Students Turn Rusted Relic Into Replica of TV's Top Car -

Students Turn Rusted Relic Into Replica of TV’s Top Car

What started out as a class project has turned into a labor of love for collision repair technology students at Pulaski Technical College in North Little Rock, AR.

Earlier this year, Scott Romine, special events coordinator for Special Olympics Arkansas, asked instructor Ken Leslie and his students to assist with a special project: the restoration of a 1969 Dodge Charger to replicate one of television’s top cars of all time, the General Lee of “The Dukes of Hazzard.”

Romine, a 10-year veteran of the North Little Rock Police Department and a fan of the popular television show since it originally aired on CBS from 1979 to 1985, personally owned another General Lee replica and had organized a General Lee fan club to benefit the Special Olympics.

“We held our first full-blown fundraiser last May that featured James Best – Sheriff Rosco P. Coltrane on the show – and stuntman Corey Eubanks,” Romine said. “It was a huge success.”

“For our event this year, Corey suggested that we recreate a General Lee like the one on the series, and he volunteered to drive it in a mock ‘hot pursuit’ and to allow folks that made a donation to Special Olympics to ride with him.”

A man named Jeffery Remy of Laredo, TX, helped turn the idea into reality, Romine said.

Remy donated a 1969 Charger that had been parked for years in a Texas field to Special Olympics and arranged to have it delivered to Pulaski Tech in late January.

“The car was in the worst possible shape,” instructor Leslie said. “A tremendous amount of collision and rust repairs had to be made. The students also needed to apply body filler to the entire car.”

Students Tyler Pearcy and Anthony Hicks took the lead on the project, along with team members Nick Jones and Travis Tucker. Eventually, all of the students in the class became involved.

“It was a complete restoration project,” Pearcy said. “We had to repair a lot of damage caused by others who had tried to fix the car. That was our greatest challenge.”

“The car was covered in rust patches,” Pearcy said, adding that the entire roof was covered in rust and required extensive repair work.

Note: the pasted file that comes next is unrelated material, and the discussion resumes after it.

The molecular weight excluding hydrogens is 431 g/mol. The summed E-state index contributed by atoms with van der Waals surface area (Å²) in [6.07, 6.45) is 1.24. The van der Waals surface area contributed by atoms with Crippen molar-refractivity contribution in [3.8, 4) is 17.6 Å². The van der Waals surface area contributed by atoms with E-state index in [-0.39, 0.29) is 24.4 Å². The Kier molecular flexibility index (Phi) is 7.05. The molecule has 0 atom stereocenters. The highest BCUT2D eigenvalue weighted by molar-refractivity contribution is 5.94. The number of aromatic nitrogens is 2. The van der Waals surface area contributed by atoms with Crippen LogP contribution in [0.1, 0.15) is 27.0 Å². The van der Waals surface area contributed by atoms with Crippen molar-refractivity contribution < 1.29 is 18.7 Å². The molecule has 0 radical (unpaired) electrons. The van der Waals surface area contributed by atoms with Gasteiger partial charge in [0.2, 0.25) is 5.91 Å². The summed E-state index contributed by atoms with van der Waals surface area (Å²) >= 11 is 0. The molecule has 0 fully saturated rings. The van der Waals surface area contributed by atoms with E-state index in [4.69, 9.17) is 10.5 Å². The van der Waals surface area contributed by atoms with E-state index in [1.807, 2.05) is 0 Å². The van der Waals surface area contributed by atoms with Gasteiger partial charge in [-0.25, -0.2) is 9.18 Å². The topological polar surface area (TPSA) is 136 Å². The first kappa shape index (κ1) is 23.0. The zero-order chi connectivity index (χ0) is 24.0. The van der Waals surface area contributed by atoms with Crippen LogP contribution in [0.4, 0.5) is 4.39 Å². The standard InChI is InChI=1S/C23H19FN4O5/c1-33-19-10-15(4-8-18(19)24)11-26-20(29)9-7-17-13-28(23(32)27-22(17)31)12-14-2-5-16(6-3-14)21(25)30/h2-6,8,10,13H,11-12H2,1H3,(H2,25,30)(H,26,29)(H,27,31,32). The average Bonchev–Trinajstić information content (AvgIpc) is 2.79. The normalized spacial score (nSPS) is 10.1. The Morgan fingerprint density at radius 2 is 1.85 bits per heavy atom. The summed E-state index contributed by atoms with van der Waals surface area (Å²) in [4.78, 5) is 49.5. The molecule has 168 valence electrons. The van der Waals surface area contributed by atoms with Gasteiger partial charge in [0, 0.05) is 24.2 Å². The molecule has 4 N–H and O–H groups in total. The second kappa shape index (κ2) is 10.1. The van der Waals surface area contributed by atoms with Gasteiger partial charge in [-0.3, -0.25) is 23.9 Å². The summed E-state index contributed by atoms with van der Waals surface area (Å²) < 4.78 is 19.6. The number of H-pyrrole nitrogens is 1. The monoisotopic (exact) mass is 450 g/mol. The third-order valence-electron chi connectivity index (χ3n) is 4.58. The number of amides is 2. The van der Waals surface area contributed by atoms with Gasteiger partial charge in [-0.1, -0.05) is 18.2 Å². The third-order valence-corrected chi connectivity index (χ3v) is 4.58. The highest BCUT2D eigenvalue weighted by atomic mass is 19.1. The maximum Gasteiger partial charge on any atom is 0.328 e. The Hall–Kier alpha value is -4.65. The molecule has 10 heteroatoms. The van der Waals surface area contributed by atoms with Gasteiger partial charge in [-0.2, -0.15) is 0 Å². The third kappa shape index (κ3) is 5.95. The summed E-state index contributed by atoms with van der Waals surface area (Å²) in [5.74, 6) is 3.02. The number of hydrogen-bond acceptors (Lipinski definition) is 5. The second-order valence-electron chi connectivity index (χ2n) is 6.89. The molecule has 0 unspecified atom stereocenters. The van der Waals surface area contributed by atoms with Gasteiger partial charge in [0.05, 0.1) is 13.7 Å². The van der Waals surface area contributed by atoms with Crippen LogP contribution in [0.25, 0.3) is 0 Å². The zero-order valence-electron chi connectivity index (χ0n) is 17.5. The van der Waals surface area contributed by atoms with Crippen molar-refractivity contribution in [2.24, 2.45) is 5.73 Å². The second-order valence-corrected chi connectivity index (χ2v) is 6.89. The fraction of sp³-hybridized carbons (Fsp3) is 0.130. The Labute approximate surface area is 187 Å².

“The most difficult part of the restoration was trying to fix other people’s mistakes,” Pearcy said. “Most of the body parts didn’t match. The hood and the trunk were different. The doors were different. We had to deal with a lot of layers and colors.”

The students completed the bulk of the restoration project in February, Pearcy said, adding that he and Hicks worked on the project daily.

In early March, Pearcy, Hicks and the other students painted the car its signature orange color in a live broadcast of a local television morning show.

Tom Sarmento, chief mechanic for the hundreds of General Lee’s that climbed their way to history on the back roads of Hazzard County, is set to install the engine and build the cage.

After the mechanical work is finished, the students will complete the transformation with the application of decals and final touch ups in time for the Dukes Day Special Olympics Arkansas benefit May 6-7 in Little Rock.

“The project was fun and frustrating at the same time,” Pearcy said. “It’s exciting to know that we finished something that should have taken a year to complete in little over a month.”

“The students have worked hard to bring the car back from the dead with the help of donations from O’Reilly Auto Parts,” Romine said.

“The General Lee was recently voted the number one car in the world, and this car and its special connection to the students and Special Olympics is a shining example of what the ol’ General is capable of.”

Leslie said the project has been a great learning experience for his students at Pulaski Tech. In addition to the General Lee replica, Pulaski Tech students are working simultaneously to transform a 1970s Dodge Coronet into a Hazzard County Sheriff’s car to be used in the “mock pursuit” at the Dukes Day event.

“Our goal is to prepare students for employment in the professional auto collision repair and refinishing industry, using a variety of the most current technological methods and equipment,” Leslie said. “Projects like this also help our students learn and utilize communication, problem solving and human relations skills.

“They are benefiting from the application of their technical skills and helping the Special Olympics in the process. They really seem to be wrapped up in the project.”

The Special Olympics General Lee will also participate as a lap car in Dukesfest June 4-5 at the Bristol Motor Speedway in Bristol, TN.

“This unique opportunity has brought together a lot of people and will undoubtedly create a lot of smiles at upcoming events,” Romine added.

Bo and Luke Duke would be proud.

For more information about the Special Olympics Arkansas General Lee replica, visit

Story and photos by Lennon Parker

Lennon Parker is a Web communication specialist at Pulaski Technical College in North Little Rock, AR. He is a 2004 graduate of Pulaski Tech with an associate degree in information technology and enjoys Web site design, photography and collecting celebrity memorabilia.

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